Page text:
Under the terms of the plan, Syria is to withdraw the army from cities and towns, release all political prisoners, and permit access to members of the media, human rights groups and Arab monitors, according to a statement issued by the Arab League.
Within two weeks, the Syrian government is supposed to begin talks with the opposition, which has refused all dialogue unless the regime ends its crackdown, allows protests and releases prisoners. It was unclear whether the discussions would take place in Cairo, as the plan stipulates, or Damascus, which the Syrian government wants. A Syrian government official said that detail is still under discussion.
Qatari Prime Minister Sheik Hamad Bin Jasim al-Thani, who played a key role in securing the deal, stressed that it is important for Syria to act swiftly to carry it out. “We are happy to have reached this agreement and we will be even happier when it is implemented immediately,” he told a news conference after a ministerial meeting in Cairo.
If the plan were implemented, it would mark a significant breakthrough in the nearly eight-month-old standoff between the Assad government and a stubbornly persistent protest movement that has refused to stop demonstrating despite the crackdown, in which at least 3,000 have died and tens of thousands have been detained.
But many opposition figures, activists and analysts expressed skepticism that Syria is serious about ending its crackdown or holding meaningful dialogue with the opposition.
“The Assad regime is lying and buying time,” said Radwan Ziadeh, a Washington-based member of the newly created Syrian National Council, which was established in Istanbul to represent the opposition. “Assad will not stop the killings, because if he does he will have millions of protesters taking to the streets.”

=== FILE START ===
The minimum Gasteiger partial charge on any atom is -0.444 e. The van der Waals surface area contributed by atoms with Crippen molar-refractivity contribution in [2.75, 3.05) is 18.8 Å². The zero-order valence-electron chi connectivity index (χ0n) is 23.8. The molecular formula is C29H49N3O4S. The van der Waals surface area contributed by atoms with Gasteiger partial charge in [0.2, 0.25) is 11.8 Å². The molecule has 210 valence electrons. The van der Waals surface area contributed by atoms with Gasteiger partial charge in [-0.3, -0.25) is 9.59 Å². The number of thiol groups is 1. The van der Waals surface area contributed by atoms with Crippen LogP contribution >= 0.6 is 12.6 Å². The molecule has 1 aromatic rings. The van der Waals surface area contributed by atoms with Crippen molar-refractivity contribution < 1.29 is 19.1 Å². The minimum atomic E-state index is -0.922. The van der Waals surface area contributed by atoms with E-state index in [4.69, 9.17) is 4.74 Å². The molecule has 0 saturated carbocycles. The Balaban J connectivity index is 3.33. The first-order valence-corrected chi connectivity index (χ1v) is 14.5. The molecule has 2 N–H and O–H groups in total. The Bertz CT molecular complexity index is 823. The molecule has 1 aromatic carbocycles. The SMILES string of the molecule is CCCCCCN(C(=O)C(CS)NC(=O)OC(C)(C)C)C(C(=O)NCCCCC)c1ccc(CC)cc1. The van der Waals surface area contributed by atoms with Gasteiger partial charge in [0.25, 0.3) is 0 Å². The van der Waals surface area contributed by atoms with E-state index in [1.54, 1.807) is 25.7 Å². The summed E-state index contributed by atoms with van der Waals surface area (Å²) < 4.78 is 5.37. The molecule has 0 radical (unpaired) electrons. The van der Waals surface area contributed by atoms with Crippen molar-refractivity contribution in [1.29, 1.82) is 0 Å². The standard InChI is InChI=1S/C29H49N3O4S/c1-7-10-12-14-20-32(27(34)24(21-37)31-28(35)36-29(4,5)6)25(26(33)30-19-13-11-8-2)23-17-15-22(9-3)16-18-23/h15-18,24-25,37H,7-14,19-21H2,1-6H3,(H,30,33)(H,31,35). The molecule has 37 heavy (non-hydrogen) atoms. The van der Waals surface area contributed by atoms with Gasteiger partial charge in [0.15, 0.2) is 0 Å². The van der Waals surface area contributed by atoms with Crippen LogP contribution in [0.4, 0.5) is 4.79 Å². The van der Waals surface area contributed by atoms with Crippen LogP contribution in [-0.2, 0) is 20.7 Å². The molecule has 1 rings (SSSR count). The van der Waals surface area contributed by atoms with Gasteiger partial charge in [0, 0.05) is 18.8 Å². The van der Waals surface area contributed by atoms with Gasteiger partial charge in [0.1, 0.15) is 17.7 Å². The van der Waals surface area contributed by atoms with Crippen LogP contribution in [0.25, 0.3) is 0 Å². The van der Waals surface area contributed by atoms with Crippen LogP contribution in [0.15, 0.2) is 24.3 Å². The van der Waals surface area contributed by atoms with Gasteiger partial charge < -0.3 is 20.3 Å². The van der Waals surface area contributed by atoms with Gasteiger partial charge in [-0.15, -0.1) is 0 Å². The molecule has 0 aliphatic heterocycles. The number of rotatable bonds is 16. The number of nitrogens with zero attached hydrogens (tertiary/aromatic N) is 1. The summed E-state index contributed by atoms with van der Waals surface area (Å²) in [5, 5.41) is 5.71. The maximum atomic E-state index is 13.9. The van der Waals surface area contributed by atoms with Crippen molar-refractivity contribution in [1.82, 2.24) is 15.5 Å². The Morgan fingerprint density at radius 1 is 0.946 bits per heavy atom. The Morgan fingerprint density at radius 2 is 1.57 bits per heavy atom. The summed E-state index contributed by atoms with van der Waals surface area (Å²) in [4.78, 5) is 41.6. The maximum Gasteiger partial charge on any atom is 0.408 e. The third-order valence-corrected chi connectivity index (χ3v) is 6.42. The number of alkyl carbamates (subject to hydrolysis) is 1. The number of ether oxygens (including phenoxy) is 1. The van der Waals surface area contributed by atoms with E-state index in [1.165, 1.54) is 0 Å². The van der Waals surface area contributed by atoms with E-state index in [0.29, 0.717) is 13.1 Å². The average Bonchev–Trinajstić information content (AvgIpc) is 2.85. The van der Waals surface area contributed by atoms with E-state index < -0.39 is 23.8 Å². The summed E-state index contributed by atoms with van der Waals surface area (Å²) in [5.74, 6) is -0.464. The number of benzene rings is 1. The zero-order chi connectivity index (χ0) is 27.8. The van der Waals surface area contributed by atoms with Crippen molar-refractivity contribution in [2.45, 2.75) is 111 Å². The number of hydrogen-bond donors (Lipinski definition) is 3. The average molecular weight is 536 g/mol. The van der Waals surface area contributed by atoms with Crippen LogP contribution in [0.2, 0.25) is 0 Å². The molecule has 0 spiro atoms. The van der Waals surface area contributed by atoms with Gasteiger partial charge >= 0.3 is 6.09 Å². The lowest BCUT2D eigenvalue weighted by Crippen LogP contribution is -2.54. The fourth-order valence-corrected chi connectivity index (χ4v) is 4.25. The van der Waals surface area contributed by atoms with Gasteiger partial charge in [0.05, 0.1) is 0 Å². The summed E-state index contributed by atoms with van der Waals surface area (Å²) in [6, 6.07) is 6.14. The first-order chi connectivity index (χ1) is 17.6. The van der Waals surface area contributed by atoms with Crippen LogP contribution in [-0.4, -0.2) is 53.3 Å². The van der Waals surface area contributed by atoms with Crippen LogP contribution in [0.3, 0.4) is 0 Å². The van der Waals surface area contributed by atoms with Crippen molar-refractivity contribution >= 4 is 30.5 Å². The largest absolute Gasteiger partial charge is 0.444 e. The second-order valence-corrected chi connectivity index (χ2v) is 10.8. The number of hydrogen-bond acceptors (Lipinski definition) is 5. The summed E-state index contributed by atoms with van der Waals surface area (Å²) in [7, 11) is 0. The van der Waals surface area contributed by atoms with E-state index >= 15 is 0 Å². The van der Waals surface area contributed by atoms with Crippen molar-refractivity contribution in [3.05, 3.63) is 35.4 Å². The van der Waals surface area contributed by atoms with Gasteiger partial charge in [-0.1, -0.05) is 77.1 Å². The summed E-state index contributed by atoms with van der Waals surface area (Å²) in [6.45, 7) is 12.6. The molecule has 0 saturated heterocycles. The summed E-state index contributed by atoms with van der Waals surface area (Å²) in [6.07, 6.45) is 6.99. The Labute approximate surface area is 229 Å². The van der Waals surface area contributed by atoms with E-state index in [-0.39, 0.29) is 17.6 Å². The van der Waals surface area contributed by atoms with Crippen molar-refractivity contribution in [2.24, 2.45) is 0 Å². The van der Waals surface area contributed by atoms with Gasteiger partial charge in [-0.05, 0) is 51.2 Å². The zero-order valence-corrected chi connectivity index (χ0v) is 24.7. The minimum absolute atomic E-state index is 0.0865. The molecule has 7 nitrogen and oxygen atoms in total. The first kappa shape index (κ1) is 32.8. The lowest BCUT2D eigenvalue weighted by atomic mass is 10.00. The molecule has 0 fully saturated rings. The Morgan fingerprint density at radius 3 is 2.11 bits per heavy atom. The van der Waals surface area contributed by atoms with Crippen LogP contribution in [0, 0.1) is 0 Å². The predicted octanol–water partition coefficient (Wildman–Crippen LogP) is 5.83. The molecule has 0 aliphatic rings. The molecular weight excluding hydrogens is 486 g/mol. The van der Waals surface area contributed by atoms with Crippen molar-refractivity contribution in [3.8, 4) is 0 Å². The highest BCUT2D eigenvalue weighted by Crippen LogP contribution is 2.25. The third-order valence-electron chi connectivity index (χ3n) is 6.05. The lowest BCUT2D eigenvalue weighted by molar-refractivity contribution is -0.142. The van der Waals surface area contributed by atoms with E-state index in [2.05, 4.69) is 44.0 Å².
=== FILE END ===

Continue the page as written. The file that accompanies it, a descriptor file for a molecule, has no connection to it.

In Washington, the State Department responded coolly and reiterated the U.S. position that Assad should step down.
“There is a risk here that they are trying to string out diplomacy, that they are trying to offer their own people half-steps or quarter-measures rather than taking the real steps,” State Department spokeswoman Victoria Nuland said of the Syrian government. “Let’s see what they actually do.”
The skepticism is justified, said Salman Shaikh, director of the Brookings Doha Center in Qatar. Assad has on numerous occasions in the past offered to release prisoners and pull back troops, only to intensify the crackdown against the protest movement.
The initiative does, however, represent an achievement for the Arab League, which has for months been unable to muster a united front against the Syrian government. If Syria does not abide by the plan, “this could have a catalytic effect on the international community and at the U.N. . . . to intensify the pressure,” Shaikh said.
But the surge of violence in Homs seemed to call into question whether it will even be possible to stop the killing and underscored the extent to which the standoff between the government and protesters risks turning into a full-blown sectarian conflict, at least in some parts of the country.
The bloodshed began on Tuesday evening when nine men drawn mostly from Assad’s minority Alawite sect were shot dead on a bus by unidentified gunmen who ordered women off and then shot the men, said Mohammed Salman, a Homs activist.
On Wednesday morning, 11 Sunni workers were found shot dead execution style at a tissue factory in the nearby town of Houla in an apparent act of revenge, said Rami Abdelrahman of the London-based Syrian Observatory for Human Rights. A video posted on YouTube showed the bodies of some of the men, their hands bound, with gunshot wounds to their heads.
Later Wednesday, gunmen ambushed a military convoy in neighboring Hama province and killed 15 members of the security forces in retaliation for the shooting of the Sunnis at the factory, Abdelrahman said. Eight other people were killed by security forces in scattered incidents around Homs, he said.
Homs residents denied that the killings were sectarian and said the government was stoking tensions to justify a continued crackdown. Those killed on the bus were members of the security forces “involved in crimes against the Syrian people,” said Fady, an activist who asked that his full name not be used to protect his safety. “This is not about Sunni and Alawite, and never will be.”
Staff writer Joby Warrick in Washington contributed to this report.